How does an F1 team get two cars and 42 tonnes of freight to Australia?


Oliver Owen
MELBOURNE, AUSTRALIA - MARCH 11: General view of the freight arrival as the teams begin setting up

When the clock strikes noon in Melbourne on Friday, March 13, the light at the end of the pitlane will turn green and the 2020 FIA Formula 1 World Championship season will be up and running. As the cars of Romain Grosjean and Kevin Magnussen roll into competitive action, it will be a significant moment for the Haas team following a lot of work in pre-season.

So, surely there will be a huge sense of relief for race team operations manager Geoff Simmonds? “No,” he says emphatically, “not until I’m back in the hotel on Monday morning after we finish packing up.”

The focus of Formula 1 may be essentially geared around two hours of racing on a Sunday afternoon, but for Simmonds the next Grand Prix – and even the next season – is always on the horizon.

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It is his responsibility to ensure that Haas can go racing and that every item, whether it be a chassis or a screwdriver, is in the right place at the right time, each and every day of the year. When you consider that a contemporary Formula 1 car is made up of around 5,000 different pieces, Simmonds could be forgiven for feeling a little stressed now and then.

“Not really,” he says. “It has its stresses, but I’m just like everyone else. Everyone has stress. Because I’ve done this job for so long, it’s continuous.”

Simmonds has been operating under this degree of pressure since 1998 when he was with the Arrows team. Since then he has worked as race team coordinator at Renault, staying at the team for 17 years before moving to Haas three seasons ago. And the work has piled up.

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“My first pack-up, for Australia in ’98, we sent 12 tonnes – that was everything – no sea freight. Now it’s 34 tonnes plus another eight by sea,” he reveals in a matter-of-fact way. “You know it’s the first race, but everything is the same. All we wait for is the calendar from the FIA and then we apply the same matrix to it.

"The planning has been going on for years because you find out what works. The teams with more money can fly people out later because they will have a bigger set-up crew in Melbourne. We’re a small, compact team so we have to do most of the work ourselves.”

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Those 34 tonnes of racing cars and equipment take three days to pack at Haas’s factory in Banbury, Oxfordshire, UK. Team members joke that the process is like playing a huge game of Tetris, and it’s a game they often feel they are not winning.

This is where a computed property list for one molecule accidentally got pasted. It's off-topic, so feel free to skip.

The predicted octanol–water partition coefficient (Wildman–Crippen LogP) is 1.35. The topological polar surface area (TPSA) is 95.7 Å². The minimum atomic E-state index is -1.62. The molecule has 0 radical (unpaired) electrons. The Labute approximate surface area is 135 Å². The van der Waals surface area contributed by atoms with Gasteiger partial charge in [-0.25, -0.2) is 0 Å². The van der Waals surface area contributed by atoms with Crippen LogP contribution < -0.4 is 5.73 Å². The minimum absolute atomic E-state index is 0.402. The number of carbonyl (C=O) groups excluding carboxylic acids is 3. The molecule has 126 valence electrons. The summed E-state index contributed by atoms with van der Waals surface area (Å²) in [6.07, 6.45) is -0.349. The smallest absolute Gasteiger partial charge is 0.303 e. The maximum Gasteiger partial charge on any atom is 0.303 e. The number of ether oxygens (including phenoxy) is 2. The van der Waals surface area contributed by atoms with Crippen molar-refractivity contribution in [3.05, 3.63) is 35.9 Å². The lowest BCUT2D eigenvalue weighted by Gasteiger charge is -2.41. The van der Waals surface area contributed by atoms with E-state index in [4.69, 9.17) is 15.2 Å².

Every item – from the team’s pitwall assembly down to the smallest nut – has to be accounted for, packed and loaded onto 12 aircraft pallets, then moved 60 miles to East Midlands Airport by four articulated lorries. From the heart of England, it is 10,500 miles to Melbourne’s Avalon Airport, where the whole lot is unloaded and taken by trucks to the Albert Park track, an hour’s drive away.

“When we arrive at the circuit at 8am on Monday morning, it will be miraculously there waiting for us,” says Simmonds. “As long as we’ve got our paperwork right,” he adds with the sense of cool assurance of a man who always gets his paperwork right.

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Also waiting for the Haas team in Melbourne will be the eight tonnes of equipment that left the United Kingdom by sea as long ago as January 7. This is made up of non-car related items, but kit that is nonetheless vital to ensure the team can operate smoothly at every race.

“This is fundamental equipment you need for the weekend,” explains Simmonds. “Garage panelling, grid trolleys, catering equipment, fridges, cookers, consumable items, tyre movers, desks, chairs… Anything that’s not going to change.”

MELBOURNE, AUSTRALIA - MARCH 11: General view of the freight arrival as the teams begin setting up

Specially-designed boxes are made to fit inside the cargo bay of a 747 plane

Simmonds is a man who clearly, and necessarily, likes a list. He jokes that Formula 1 would need a 63-week year if everything was to travel by sea, but with air freight costs running into millions, it is necessary that some items go by boat. The Haas container that arrives in Melbourne will then head to Azerbaijan and on to Sochi in Russia. The shipments for Bahrain and Vietnam are both already on their way.

The packing is a delicate exercise, and Simmonds certainly doesn’t want to have to deal with any unexpected surprises on arrival. The cars no longer travel ‘built up’ as they did when he first began in Formula 1.

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The three chassis (two race cars and a spare) are bolted into bespoke frames that are then secured to a pallet before being placed in specially designed boxes shaped to fit inside the cargo bay of the Boeing 747-400F that carries the British-based teams down to Australia. It’s an extremely precise process.